But Dingell countered that the legislation is needed because people are “killing themselves” with “evil” cigarettes.

And, he added, “the Minority Leader is going to be amongst the next to die.”

Cue the creepy music.

And You Are …? It’s tough being the newest gal on Capitol Hill. You’ve got to figure out what Congressional clique to join, you get stuck on the worst committees — and apparently you have a hard time getting recognized.

An HOH spy spotted Rep. Donna Edwards, the House’s most freshman Member, getting into a subway car in the Capitol on the way to the Rayburn House Office Building on Wednesday morning. The Maryland Democrat (who was sworn in June 19) sat in the “Members Only” section of the train, leading the conductor to ask her who she was.

Talk about a snub! Didn’t the conductor realize that, to paraphrase the famous Ron Burgundy, Edwards is kind of a big deal?

Edwards, though, was polite about the whole thing. She calmly told the conductor — at least twice, our spy says — that she is Donna Edwards, Member of Congress. The train departed for its destination moments later.

Guv Slums With Scribes. Most governors tend to travel and dine in style when in Washington, but sometimes they like to keep it real. Like Maryland Gov. Martin O’Malley, who was spotted chowing down on a quick lunch while sitting in the Senate Daily Press Gallery on Wednesday.

The mayor was a guest of Capitol Hill scribe Gerry Shields, who covered O’Malley while working as a reporter at the Baltimore Sun (when O’Malley was a lowly city councilman) and then worked for O’Malley as a speechwriter.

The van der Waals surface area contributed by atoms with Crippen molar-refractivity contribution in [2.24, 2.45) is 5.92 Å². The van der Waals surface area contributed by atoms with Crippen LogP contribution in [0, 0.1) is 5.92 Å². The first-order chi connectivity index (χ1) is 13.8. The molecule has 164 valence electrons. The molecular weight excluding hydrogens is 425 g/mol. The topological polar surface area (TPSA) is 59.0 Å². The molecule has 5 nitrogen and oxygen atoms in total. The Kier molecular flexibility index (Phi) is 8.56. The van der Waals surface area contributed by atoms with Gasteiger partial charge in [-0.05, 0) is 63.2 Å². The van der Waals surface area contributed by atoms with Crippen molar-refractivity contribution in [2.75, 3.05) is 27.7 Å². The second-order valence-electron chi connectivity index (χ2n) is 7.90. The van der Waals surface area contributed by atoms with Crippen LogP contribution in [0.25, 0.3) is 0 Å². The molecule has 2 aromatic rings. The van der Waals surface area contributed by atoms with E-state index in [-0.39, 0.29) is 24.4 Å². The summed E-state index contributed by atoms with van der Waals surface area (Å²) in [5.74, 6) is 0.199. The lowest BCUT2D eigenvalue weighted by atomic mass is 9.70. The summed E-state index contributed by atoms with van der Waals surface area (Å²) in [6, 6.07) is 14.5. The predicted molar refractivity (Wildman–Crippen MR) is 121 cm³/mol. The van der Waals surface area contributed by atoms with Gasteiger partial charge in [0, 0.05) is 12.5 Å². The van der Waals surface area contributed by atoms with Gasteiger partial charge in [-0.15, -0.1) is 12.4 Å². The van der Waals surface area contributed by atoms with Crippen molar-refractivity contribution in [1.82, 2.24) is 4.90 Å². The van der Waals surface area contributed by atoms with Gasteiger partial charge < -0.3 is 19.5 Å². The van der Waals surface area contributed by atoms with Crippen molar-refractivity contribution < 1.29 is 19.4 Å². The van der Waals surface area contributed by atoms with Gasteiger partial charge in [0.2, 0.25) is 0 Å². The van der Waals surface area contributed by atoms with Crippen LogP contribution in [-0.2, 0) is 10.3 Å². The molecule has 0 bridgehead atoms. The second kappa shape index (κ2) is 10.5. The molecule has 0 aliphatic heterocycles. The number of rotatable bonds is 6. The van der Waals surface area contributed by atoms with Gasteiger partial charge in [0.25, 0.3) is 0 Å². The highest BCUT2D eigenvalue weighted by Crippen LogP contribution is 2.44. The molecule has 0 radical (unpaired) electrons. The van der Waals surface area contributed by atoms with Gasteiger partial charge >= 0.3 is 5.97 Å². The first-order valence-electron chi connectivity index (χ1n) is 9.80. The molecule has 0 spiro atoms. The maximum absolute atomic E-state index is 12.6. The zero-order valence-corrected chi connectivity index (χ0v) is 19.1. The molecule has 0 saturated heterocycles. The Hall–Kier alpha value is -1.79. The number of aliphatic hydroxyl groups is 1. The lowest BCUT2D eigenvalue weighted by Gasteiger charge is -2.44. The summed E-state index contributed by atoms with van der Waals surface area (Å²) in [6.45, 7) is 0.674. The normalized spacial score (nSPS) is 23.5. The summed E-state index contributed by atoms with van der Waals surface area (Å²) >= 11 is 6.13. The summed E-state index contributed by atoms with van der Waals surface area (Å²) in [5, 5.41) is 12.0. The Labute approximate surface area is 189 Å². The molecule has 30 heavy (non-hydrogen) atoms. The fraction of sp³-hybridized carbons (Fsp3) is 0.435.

Shields, now a correspondent for the Baton Rouge Advocate, stopped by a Capitol Hill press conference that O’Malley was attending on transportation issues, he tells HOH, and scrambled for lunch ideas when the governor suggested the two men grab a quick bite.

He decided to take the guv to the takeout joint in the Senate basement, then realized he hadn’t thought through where they would dine on their sandwiches. So Shields suggested the tables in the press gallery, where reporters usually spread out their newspapers and gab over messy lunches.

“I was so embarrassed,” Shields confesses about the humble surroundings. But he says O’Malley is an “unpretentious” guy. “He got a big kick out of it,” Shields says.

And there were plenty of double takes, we hear, when people walking through the gallery realized that the man downing takeout was none other than Maryland’s No. 1 guy.

Wacky Weed Event. Rep. Barney Frank isn’t blowing smoke when he says he wants to ease penalties for pot smokers. The Massachusetts Democrat joined pro-legalization groups Wednesday to talk about legislation that he’s co-sponsoring to remove federal criminal penalties for small-time pot users. But he wasn’t the only official at the event.